Social participation and mild cognitive impairment in low- and middle-income countries

Lee Smith, Jae Il Shin, Guillermo F. López Sánchez, Hans Oh, Karel Kostev, Louis Jacob, Christopher Tejun Law, Christina Carmichael, Mark A. Tully, Ai Koyanagi

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10 Citations (Scopus)


Social participation may theoretically decrease risk for mild cognitive impairment (MCI). However, to date, no study has specifically investigated the association between social participation and MCI in LMICs, while the mediating role of loneliness is unknown. Thus, we investigated this association in a sample of adults aged ≥50 years from six low- and middle-income countries (LMICs; China, Ghana, India, Mexico, Russia, South Africa) using nationally representative datasets. We analyzed cross-sectional, community-based data from the Study on Global Ageing and Adult Health. A social participation score (range 0–10 with higher scores corresponding to greater levels of social participation) was created based on nine questions about involvement in community activities in the last 12 months. The National Institute on Ageing-Alzheimer's Association criteria were used to define MCI. Multivariable logistic regression and mediation analysis was performed. The analytical sample consisted of 32,715 individuals aged ≥50 years with preserved functional abilities [mean (SD) age 62.1 (15.6) years; 51.7% females]. In the overall sample, after adjustment for potential confounders, a one-unit increase in the social participation score was associated with a 13% decrease in odds for MCI (OR = 0.87; 95%CI = 0.82–0.93). Loneliness only explained 3.0% of the association. Greater levels of social participation were associated with a reduced odds for MCI, and this was not largely explained by loneliness. It may be prudent to implement interventions in LMICs to increase levels of social participation to aid in the prevention of MCI and ultimately dementia.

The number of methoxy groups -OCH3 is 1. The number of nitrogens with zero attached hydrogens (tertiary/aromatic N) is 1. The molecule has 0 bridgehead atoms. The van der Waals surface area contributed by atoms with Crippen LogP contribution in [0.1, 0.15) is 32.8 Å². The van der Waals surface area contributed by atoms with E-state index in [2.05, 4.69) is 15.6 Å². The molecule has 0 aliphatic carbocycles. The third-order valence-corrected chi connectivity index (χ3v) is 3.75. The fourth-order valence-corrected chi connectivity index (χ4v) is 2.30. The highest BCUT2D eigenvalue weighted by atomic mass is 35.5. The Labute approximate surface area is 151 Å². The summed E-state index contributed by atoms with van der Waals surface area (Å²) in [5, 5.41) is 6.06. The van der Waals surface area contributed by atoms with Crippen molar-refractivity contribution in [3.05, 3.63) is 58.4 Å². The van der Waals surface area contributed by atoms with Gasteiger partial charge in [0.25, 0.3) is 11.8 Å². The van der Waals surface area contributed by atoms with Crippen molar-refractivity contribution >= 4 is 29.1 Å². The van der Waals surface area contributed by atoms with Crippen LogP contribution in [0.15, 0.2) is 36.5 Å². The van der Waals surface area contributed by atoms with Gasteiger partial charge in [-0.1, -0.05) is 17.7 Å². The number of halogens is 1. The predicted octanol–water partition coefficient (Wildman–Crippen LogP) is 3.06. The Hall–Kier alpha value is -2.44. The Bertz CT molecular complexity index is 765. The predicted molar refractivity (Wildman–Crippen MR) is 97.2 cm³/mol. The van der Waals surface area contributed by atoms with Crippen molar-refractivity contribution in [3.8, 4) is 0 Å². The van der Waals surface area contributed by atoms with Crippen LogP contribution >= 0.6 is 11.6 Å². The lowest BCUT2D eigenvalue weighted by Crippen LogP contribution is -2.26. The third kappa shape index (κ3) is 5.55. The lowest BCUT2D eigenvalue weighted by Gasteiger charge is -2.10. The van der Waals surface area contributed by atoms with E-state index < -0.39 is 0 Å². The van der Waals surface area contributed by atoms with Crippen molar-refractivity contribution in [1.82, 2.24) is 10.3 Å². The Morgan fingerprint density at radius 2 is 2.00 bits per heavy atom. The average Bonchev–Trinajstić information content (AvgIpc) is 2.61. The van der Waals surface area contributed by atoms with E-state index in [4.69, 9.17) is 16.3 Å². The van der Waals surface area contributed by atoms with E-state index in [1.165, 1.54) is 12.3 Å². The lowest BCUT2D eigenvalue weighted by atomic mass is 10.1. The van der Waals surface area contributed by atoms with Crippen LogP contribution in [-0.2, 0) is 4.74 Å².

Original languageEnglish
Article number107230
JournalPreventive Medicine
Publication statusPublished - 2022 Nov

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© 2022 The Authors

All Science Journal Classification (ASJC) codes

  • Epidemiology
  • Public Health, Environmental and Occupational Health


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